The LEDs in the lamp designed are driven using a linear current regulator. The following is a parts list for this circuit. This website will not explain how to make the circuit board as there are so many ways. This instructable outlines an excellent method of creating a board in one minute. A simple google search will lead you to an overwhelming amount of information about etching circuit boards. Any method that uses ferric chloride is usually the easiest and cheapest.
The basic operation of this circuit is quite simple. The LM334 has a tap which is a wire that measures the current running through the LEDs using a reference voltage of 64 mV. Based on the measurement it takes, the ZTX948 transistor is opened. The ZTX948 is fine for a small number of LEDs, but the maximum current that can flow through it is quite low. To combat this, the TIP32C power transistor is added in a darlington configuration. In this configuration, the ZTX948 amplifies the signal coming from the LM334 to a level that the TIP32C can use. The TIP32C is a much larger transistor that can handle a much higher current. This allows a higher number of LEDs to be used.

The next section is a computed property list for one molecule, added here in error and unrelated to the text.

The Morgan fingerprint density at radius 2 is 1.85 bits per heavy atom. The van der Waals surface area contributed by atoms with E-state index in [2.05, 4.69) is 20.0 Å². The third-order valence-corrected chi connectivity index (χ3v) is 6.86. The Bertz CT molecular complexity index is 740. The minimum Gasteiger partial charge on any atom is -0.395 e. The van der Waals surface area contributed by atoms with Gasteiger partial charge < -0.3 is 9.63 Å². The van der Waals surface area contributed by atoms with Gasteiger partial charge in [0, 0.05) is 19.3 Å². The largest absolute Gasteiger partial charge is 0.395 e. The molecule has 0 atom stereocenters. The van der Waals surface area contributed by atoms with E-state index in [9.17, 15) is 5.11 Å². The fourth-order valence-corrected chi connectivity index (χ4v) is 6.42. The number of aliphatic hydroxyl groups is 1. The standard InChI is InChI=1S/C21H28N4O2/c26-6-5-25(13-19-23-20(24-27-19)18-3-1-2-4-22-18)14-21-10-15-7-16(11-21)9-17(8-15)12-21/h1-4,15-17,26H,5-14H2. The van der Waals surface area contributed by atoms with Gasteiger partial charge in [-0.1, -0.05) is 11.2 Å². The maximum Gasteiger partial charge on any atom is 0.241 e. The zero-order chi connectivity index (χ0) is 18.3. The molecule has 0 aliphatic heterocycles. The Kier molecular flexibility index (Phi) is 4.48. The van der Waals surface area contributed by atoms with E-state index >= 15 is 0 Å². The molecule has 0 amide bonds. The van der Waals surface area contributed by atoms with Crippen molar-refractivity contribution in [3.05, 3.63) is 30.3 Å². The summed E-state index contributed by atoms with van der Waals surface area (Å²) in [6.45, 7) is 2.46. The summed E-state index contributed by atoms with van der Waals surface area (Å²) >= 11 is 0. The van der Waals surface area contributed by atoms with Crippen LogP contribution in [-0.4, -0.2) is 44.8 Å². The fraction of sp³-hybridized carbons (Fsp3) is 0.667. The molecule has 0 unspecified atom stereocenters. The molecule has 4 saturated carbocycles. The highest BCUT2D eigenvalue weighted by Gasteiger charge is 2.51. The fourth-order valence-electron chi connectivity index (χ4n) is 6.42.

|R1||100Ω 1/4 watt|
|R2||1kΩ 1/4 watt|
|C1||0.2µF Ceramic Capacitor
1.5 x 2" clad board
As stated earlier, the regulator circuit actually wastes some energy as heat. Specifically, it wastes the voltage above 10.5V (what's used by the leds) through Q1. Since average battery voltage is 12V, the average ammount of power dissipated by Q1 will be (12V - 10.5V) * 0.7A, which equals to around 1W. To compensate for the small size of the transistor, we made a relatively big heatsink (the size of the entire board) from half a copper pipe, this heat sink was enough to dissipate the power from this number of leds running on the battery.
The circuit is very simple. This circuit does not require an etched board, it could easily be made on a piece of protoboard.
The picture below is showing how to connect a DC barrel plug. The terminal on the left is the ground terminal, and the terminal on the right is the positive terminal.
If you are a KiCad user, you may find these files helpful. This file contains the schematics and PCB artwork used for this circuit. These files can be helpful if you are going to modify the circuit and create a new PCB layout.